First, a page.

Optimisation in action:
In one recent example of our advisory service in action, PEAK facilitated an in-depth analysis of plant performance for six chillers at a shopping centre. Although five of these were scheduled for replacement based on equipment age, analysis showed that only one chiller required immediate upgrade. The others received updated control strategies to enable optimum performance, resulting in 13.5% (approximately $92k) savings on chilled water consumption without compromising tenant comfort. The remaining five chillers now have a five-year lifecycle extension.
Another highlight was an impressive 80% reduction in HVAC gas consumption at a prominent CBD office property. PEAK identified excessive usage during the summer months, prompting a deeper analysis by CIM’s engineers. We recommended an optimised approach to the operation of the air handling unit (AHU), with a revised control strategy whereby the air dehumidificaiton process would use dew point temperature as the preferred parameter to control the AHU’s cooling and heating. This revised approach offered far greater efficiency, largely negating the need to use gas-powered reheating within the AHU after dehumidification. Despite the 80% reduction in gas usage, tenant comfort levels have been maintained within the ideal range 93% of the time across 345 tracked zones, and relative humidity has been maintained 96% of the time.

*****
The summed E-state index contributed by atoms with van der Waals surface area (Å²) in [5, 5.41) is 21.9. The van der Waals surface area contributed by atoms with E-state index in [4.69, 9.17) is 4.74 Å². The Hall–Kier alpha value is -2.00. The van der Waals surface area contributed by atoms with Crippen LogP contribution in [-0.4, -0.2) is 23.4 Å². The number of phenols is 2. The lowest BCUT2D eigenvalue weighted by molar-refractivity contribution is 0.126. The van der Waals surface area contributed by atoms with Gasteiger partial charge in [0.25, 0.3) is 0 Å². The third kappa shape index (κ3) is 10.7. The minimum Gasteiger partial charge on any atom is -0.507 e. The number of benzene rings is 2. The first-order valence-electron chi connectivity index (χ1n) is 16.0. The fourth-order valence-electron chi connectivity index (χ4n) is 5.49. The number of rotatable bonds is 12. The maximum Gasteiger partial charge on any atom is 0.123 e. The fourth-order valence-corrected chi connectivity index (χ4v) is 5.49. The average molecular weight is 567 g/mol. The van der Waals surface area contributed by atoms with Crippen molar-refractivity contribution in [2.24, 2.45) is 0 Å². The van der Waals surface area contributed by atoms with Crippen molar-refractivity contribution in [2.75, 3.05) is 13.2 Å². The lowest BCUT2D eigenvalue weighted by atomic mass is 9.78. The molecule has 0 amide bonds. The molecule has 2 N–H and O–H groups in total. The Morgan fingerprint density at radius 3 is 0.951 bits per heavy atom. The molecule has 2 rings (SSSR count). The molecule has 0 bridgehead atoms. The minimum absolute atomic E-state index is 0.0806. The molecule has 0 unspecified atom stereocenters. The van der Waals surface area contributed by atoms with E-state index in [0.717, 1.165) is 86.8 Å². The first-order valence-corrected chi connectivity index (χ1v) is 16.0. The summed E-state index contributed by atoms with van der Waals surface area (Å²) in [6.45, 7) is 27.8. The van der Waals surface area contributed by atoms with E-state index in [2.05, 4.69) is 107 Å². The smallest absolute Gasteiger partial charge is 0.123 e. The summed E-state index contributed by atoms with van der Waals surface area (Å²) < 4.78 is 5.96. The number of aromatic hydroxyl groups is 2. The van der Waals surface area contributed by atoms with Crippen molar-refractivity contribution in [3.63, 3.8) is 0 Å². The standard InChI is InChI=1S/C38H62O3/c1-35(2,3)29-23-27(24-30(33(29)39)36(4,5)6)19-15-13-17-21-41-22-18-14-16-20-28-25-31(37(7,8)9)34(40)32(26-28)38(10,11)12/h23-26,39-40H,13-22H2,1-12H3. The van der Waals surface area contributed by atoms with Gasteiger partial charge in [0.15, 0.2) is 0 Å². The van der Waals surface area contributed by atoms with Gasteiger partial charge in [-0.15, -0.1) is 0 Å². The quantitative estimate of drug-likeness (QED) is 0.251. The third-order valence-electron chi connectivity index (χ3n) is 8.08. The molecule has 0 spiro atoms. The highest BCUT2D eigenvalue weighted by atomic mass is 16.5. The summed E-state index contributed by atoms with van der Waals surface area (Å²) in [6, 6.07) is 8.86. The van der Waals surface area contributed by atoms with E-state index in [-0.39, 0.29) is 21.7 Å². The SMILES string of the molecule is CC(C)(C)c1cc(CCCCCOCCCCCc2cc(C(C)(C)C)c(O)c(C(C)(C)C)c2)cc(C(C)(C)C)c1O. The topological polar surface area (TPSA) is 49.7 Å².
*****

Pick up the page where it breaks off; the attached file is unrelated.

While the needs of a property will fluctuate over time, the synergy between monitoring and optimisation unlocks the full potential of building analytics software.
Are you using building analytics to monitor and optimise your building or portfolio? If not, CIM can help. Click here to see our PEAK Platform in action.